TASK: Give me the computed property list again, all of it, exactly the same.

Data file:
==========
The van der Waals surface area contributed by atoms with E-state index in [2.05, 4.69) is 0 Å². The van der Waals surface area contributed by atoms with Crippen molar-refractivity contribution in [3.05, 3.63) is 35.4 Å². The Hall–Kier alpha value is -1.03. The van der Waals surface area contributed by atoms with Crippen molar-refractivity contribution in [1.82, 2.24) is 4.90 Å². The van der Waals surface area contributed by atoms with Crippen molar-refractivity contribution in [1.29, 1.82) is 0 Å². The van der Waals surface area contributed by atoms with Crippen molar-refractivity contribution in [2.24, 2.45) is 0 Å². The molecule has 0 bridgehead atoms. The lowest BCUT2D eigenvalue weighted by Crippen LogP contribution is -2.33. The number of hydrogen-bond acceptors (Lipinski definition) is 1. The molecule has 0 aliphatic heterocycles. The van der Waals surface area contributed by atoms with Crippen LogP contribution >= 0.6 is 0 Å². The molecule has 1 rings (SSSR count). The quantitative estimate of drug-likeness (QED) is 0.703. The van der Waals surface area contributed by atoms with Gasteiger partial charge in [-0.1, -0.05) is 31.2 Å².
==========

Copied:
The van der Waals surface area contributed by atoms with E-state index in [2.05, 4.69) is 0 Å². The van der Waals surface area contributed by atoms with Crippen molar-refractivity contribution in [3.05, 3.63) is 35.4 Å². The Hall–Kier alpha value is -1.03. The van der Waals surface area contributed by atoms with Crippen molar-refractivity contribution in [1.82, 2.24) is 4.90 Å². The van der Waals surface area contributed by atoms with Crippen molar-refractivity contribution in [1.29, 1.82) is 0 Å². The van der Waals surface area contributed by atoms with Crippen molar-refractivity contribution in [2.24, 2.45) is 0 Å². The molecule has 0 bridgehead atoms. The lowest BCUT2D eigenvalue weighted by Crippen LogP contribution is -2.33. The number of hydrogen-bond acceptors (Lipinski definition) is 1. The molecule has 0 aliphatic heterocycles. The van der Waals surface area contributed by atoms with Crippen LogP contribution >= 0.6 is 0 Å². The molecule has 1 rings (SSSR count). The quantitative estimate of drug-likeness (QED) is 0.703. The van der Waals surface area contributed by atoms with Gasteiger partial charge in [-0.1, -0.05) is 31.2 Å².